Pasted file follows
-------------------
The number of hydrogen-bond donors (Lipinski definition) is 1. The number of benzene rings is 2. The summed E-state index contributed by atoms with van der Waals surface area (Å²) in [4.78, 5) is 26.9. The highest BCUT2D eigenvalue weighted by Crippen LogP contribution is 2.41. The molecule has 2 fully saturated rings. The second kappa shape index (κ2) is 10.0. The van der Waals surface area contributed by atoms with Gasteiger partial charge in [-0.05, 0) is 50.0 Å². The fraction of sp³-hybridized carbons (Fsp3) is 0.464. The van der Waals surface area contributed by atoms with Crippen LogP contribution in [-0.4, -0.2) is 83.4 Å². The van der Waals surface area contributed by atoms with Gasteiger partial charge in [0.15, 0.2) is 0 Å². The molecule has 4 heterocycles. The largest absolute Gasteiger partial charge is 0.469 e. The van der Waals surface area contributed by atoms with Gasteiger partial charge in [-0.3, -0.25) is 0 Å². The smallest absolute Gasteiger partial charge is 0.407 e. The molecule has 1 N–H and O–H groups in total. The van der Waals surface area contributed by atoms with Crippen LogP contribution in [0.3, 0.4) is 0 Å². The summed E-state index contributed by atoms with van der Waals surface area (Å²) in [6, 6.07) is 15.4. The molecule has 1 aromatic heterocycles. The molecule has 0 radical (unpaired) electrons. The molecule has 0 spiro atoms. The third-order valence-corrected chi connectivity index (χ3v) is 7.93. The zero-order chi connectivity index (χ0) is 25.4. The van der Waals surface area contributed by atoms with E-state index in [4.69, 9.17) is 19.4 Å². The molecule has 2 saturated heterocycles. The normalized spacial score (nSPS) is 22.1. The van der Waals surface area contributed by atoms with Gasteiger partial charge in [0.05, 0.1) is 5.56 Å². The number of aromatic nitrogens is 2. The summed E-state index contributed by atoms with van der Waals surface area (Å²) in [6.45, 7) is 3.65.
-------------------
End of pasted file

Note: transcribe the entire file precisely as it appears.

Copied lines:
The number of hydrogen-bond donors (Lipinski definition) is 1. The number of benzene rings is 2. The summed E-state index contributed by atoms with van der Waals surface area (Å²) in [4.78, 5) is 26.9. The highest BCUT2D eigenvalue weighted by Crippen LogP contribution is 2.41. The molecule has 2 fully saturated rings. The second kappa shape index (κ2) is 10.0. The van der Waals surface area contributed by atoms with Gasteiger partial charge in [-0.05, 0) is 50.0 Å². The fraction of sp³-hybridized carbons (Fsp3) is 0.464. The van der Waals surface area contributed by atoms with Crippen LogP contribution in [-0.4, -0.2) is 83.4 Å². The van der Waals surface area contributed by atoms with Gasteiger partial charge in [0.15, 0.2) is 0 Å². The molecule has 4 heterocycles. The largest absolute Gasteiger partial charge is 0.469 e. The van der Waals surface area contributed by atoms with Gasteiger partial charge in [-0.3, -0.25) is 0 Å². The smallest absolute Gasteiger partial charge is 0.407 e. The molecule has 1 N–H and O–H groups in total. The van der Waals surface area contributed by atoms with Crippen LogP contribution in [0.3, 0.4) is 0 Å². The summed E-state index contributed by atoms with van der Waals surface area (Å²) in [6, 6.07) is 15.4. The molecule has 1 aromatic heterocycles. The molecule has 0 radical (unpaired) electrons. The molecule has 0 spiro atoms. The third-order valence-corrected chi connectivity index (χ3v) is 7.93. The zero-order chi connectivity index (χ0) is 25.4. The van der Waals surface area contributed by atoms with E-state index in [4.69, 9.17) is 19.4 Å². The molecule has 2 saturated heterocycles. The normalized spacial score (nSPS) is 22.1. The van der Waals surface area contributed by atoms with Gasteiger partial charge in [0.05, 0.1) is 5.56 Å². The number of aromatic nitrogens is 2. The summed E-state index contributed by atoms with van der Waals surface area (Å²) in [6.45, 7) is 3.65.